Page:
Mr. Patrick HoganExecutive Vice President and Chief Operating OfficerUniversity of VirginiaCharlottesville, VA 22903
Dear Vice President Hogan,
As scholars, clergymembers, and activists for social justice, we write in support of Mr. Eric Martin. Several weeks ago, as you know well, Mr. Martin was arrested by University of Virginia police after he peacefully occupied a space in the Morris Law Library that was set apart for the use of a White supremacist who had played a leading role in organizing the demonstrations on Grounds last summer that President Sullivan condemned as “behavior... so odious they threaten the very essence” of a university community. Mr. Martin’s actions were nonviolent and in keeping with our country’s finest traditions of civil disobedience; he responded to University officers with respect and civility; and following his actions, the University took decisive action to ban the white supremacist leader from its facilities. For all these reasons, we urge you and the University to desist from pursuing any further sanctions against Mr. Martin.
We begin with some words about Mr. Martin’s character and about his many academic and public achievements. We affirm without qualification that Mr. Martin is an outstanding scholar, a contributing member of the academy, and a committed theologian who bridges religious, denominational, and racial divides in his work and witness. In short, Mr. Martin is an exemplar of the kind of activist-theologian the academy is presently cultivating. Mr. Martin is currently in his fifth year of studies as a candidate for the Ph.D. in Theology at Fordham University. His capacity as a scholar is demonstrated through the exceptional work he has already begun in his dissertation. Determined to undertake work that would be not exclusively an academic pursuit, Mr. Martin is writing a dissertation at the intersection of the fields of history and theology that comprises a close reading of the life practice of anti-war activist Daniel Berrigan, S.J. Mr. Martin has already published the letters between Berrigan and his brother (The Berrigan Letters: Personal Correspondence Between Daniel and Philip Berrigan (Orbis, 2016), co-edited with Daniel Cosacchi), and he is building on an intimate knowledge of this public figure with further archival research. Given the progress and promise Eric has demonstrated, Fordham’s Graduate School of Arts and Sciences recently awarded him its most competitive dissertation fellowship in order to ensure completion of his dissertation in the coming year.
Both Fordham’s Department of Theology and Graduate School of Arts and Sciences recognize in Mr. Martin a young scholar whose commitment to activism grounds action in the face of injustice in our world. In addition to the extensive time that he has dedicated to archival research, Mr. Martin has been committed to a methodology that does not only think about Berrigan’s theologically-grounded activism, but thinks with this approach to Christian life and thought by placing Mr. Martin’s own body in places analogous to those in which Berrigan was willing to place his. Among the many manifestations of this scholar-activist methodology have been Mr. Martin’s public witness at Standing Rock (as documented in an op-ed he published in the New York Times, “At Standing Rock and Beyond, What is to be Done?” https://www.nytimes.com/2016/11/25/opinion/at-standing-rock-and-beyond-what-is-to-be-done.html) and his courageous witness in Charlottesville. He is recognized nationally as the young White man in shorts and a stole in the iconic images of the clergy counter-protesters against last August’s “Unite the Right” melée. All of these opportunities for moral witness have deepened Mr. Martin’s understanding of the role of the scholar in the public square.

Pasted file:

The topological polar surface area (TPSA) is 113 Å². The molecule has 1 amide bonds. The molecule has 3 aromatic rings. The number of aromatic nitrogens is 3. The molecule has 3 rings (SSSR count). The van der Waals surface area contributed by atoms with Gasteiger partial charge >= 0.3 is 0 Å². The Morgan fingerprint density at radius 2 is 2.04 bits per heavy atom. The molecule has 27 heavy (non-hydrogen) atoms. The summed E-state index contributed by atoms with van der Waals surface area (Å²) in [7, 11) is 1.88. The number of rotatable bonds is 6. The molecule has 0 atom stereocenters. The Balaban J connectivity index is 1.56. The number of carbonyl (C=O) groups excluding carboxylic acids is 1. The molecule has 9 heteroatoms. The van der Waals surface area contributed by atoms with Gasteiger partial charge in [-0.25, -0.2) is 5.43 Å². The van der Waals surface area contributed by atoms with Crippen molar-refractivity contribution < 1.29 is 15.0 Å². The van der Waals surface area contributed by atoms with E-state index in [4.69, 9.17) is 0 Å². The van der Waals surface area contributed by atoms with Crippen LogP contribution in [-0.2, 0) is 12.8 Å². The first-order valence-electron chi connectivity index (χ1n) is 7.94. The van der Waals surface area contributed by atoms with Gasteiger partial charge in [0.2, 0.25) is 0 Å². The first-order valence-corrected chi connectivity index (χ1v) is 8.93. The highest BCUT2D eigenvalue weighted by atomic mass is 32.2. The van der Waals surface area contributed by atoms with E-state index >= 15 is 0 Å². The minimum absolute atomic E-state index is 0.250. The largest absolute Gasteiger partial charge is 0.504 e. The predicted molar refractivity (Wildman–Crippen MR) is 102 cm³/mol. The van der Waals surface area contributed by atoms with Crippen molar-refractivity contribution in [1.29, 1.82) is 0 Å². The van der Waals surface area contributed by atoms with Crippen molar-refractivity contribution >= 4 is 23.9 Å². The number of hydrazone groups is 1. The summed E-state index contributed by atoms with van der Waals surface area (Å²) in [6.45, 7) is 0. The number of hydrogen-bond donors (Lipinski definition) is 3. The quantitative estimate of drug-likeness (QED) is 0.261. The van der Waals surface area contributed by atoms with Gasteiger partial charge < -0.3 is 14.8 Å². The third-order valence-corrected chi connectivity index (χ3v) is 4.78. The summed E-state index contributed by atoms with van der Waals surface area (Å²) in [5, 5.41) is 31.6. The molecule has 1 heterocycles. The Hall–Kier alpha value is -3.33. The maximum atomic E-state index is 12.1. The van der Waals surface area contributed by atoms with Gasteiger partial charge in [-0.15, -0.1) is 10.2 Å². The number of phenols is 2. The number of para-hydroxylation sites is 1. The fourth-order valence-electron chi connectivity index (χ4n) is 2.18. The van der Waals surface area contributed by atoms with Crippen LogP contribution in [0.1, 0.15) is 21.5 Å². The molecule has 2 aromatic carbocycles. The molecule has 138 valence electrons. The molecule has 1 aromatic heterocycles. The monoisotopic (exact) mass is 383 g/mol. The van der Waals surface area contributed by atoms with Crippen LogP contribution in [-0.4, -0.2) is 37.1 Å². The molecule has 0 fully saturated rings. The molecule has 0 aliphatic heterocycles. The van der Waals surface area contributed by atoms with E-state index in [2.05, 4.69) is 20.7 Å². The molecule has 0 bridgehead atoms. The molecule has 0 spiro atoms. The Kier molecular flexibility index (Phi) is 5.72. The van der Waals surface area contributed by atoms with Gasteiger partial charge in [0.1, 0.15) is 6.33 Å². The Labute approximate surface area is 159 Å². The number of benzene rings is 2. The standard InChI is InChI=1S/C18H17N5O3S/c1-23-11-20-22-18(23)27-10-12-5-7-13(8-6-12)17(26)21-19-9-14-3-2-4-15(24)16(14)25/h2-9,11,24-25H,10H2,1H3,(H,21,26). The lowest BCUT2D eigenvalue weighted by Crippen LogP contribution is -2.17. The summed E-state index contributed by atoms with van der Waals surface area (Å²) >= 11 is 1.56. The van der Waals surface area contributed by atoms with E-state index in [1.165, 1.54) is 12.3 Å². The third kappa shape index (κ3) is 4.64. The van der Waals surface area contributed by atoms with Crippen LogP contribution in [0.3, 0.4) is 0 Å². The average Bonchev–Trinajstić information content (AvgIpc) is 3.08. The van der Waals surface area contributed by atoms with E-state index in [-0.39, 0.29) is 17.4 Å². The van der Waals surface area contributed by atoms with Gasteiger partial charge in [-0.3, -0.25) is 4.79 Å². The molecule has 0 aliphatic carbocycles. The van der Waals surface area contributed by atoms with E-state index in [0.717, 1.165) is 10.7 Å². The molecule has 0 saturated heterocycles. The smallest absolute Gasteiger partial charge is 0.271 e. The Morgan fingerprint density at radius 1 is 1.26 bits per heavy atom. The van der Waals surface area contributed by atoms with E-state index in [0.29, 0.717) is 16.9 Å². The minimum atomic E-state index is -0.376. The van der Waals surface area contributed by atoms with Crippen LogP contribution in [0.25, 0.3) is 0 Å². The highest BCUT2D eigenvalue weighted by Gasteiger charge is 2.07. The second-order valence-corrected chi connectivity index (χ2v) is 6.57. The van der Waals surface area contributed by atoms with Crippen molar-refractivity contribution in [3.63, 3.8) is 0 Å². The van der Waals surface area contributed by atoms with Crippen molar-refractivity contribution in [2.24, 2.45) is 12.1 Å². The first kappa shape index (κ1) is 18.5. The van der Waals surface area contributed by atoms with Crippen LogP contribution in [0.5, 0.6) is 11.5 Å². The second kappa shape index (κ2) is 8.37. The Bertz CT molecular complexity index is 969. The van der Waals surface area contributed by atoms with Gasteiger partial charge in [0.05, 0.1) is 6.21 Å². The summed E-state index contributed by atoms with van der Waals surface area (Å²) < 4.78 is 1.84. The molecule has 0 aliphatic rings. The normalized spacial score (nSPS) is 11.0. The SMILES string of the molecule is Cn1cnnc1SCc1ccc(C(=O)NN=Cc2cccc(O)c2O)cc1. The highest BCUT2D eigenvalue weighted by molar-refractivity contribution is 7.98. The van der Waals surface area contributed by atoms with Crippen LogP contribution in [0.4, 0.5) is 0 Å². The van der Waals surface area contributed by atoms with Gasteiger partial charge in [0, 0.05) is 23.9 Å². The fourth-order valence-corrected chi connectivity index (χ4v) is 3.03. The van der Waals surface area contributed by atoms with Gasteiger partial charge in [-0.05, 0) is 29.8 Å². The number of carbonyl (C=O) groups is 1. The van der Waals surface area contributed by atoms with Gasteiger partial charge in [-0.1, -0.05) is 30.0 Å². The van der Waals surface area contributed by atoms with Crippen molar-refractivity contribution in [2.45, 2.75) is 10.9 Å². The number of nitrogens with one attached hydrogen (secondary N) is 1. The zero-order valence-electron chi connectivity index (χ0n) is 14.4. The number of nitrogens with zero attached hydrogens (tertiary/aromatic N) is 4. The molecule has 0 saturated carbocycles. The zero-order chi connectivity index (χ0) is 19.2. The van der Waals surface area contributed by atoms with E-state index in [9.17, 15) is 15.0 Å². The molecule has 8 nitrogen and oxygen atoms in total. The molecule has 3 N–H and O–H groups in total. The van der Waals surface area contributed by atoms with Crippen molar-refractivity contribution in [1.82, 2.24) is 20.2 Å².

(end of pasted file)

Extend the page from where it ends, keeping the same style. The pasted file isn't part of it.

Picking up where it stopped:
We provide this background to contextualize and place within the broader framework of his scholarly and theological commitments Mr. Martin’s actions this past month in the University’s Law Library. As they have been described in the press, Mr. Martin’s actions unfolded peacefully, did not disrupt the work of the University, and embodied the methods of nonviolent demonstration that our nation has long revered in the persons of Martin Luther King, Jr., Dorothy Day, Daniel Berrigan, and countless others.
In addition, while we recognize that the public is not privy to all the University’s decision-making processes, we rejoice with Eric that his public witness to the possibility that nonviolent acts of civil disobedience can bring to light specific injustices appears to have been borne out in the subsequent ban of Jason Kessler, the known White supremacist, from Grounds.
Mr. Martin has not asked that we write these words, and we know from our conversations with him that he recognizes that theological commitments, enacted in the face of injustice, can have their costs. Yet as citizens, just as much as in our professional capacities, we firmly believe that justice would not be served by the severe penalties that the University appears to be contemplating imposing on Mr. Martin. We acknowledge that the public remains divided on the complex issues that underlay last August’s demonstrations in Charlottesville, but we believe that public discourse will not be advanced by stringent institutional, much less criminal, sanctions against a protest that was neither violent nor disruptive in nature.
As you prepare to reach a judgment with respect to Mr. Martin’s case, we respectfully urge that you consider the context within which and the reasons for which he acted. And we affirm without hesitation that in this, as in his life and work more broadly, Mr. Martin has enacted a tradition of scholar-activism that is held up as a model in our field.